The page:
Extreme weather events have been attributed to climate change. This is not new. Climate change has been here for some time, hitting not only the traditional vulnerable areas like the eastern seaboard of the country but also affecting what used to be typhoon-free areas such as the Davao provinces and southern Mindanao.
There are still a few skeptics who doubt climate change, but they are now a minority. In the Philippines, 8 out of every 10 Filipinos say they have “personally experienced” the impact of climate change.
Climate change, caused by the increase in greenhouse gases (GHGs) in the atmosphere due to human activities, is a pressing development issue that is already upon us.
The scientific community agrees that for most of the past 650,000 years, carbon dioxide in the atmosphere remained at or below 300 parts per million. Yet, current levels are above 400 parts per million.
Primarily, as a result of rising concentrations of GHGs in the atmosphere, the global mean temperature has increased by 0.8°C above preindustrial levels. Most warming has occurred since 1970, with the rate of warming in the past decade being nearly double that of the past century. (See Figure 1.)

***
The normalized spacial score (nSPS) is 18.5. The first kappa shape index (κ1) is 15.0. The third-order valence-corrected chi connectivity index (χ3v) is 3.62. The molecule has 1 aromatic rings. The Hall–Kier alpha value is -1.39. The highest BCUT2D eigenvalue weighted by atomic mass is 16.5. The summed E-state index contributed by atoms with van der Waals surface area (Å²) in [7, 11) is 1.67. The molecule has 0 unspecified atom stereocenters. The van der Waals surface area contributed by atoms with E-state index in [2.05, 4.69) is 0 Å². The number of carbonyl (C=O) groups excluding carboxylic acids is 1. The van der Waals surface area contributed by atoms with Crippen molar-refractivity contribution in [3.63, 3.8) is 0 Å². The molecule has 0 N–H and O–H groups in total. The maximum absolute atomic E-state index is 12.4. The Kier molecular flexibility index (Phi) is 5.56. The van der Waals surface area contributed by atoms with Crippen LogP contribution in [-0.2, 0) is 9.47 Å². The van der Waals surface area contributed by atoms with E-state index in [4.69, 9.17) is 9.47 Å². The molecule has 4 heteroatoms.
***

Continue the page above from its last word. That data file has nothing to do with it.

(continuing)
All 12 years to date in the 21st century (2001-2012) ranked among the 14 warmest in the past 133 years. Temperature increases of 1.8 to 2.2°C are virtually certain both globally and locally during the 21st century.
Even if Parties of the United Nations Framework Convention on Climate Change comply with the emission pledges made at the Conference of the Parties in Cancun and Copenhagen, warming is set on a trajectory that may likely exceed 3°C, with a possible 4°C increase as early as 2060, causing a nonlinear path of unforeseen climate events affecting global, regional and national economies. This is according to a recent World Bank study, “Turn Down the Heat.”
PH most vulnerable
I don’t want to sound like a prophet of doom, but the Philippines, due to its archipelagic nature and location, is among the countries most vulnerable to the impact of climate change. It ranked third as the most vulnerable country in the world.
Over the past five years, the Philippines has experienced severe weather events that resulted in considerable damage and losses. Ondoy, “Pepeng,” “Sendong” and “Pablo” weather events have claimed over 3,000 lives, affected more than 10 million people, caused economic damage and losses amounting to nearly P50 billion, and hit new areas in Mindanao historically considered typhoon-free.
Just last week the capital and neighboring provinces suffered from severe flooding probably worse than Ondoy in 2009.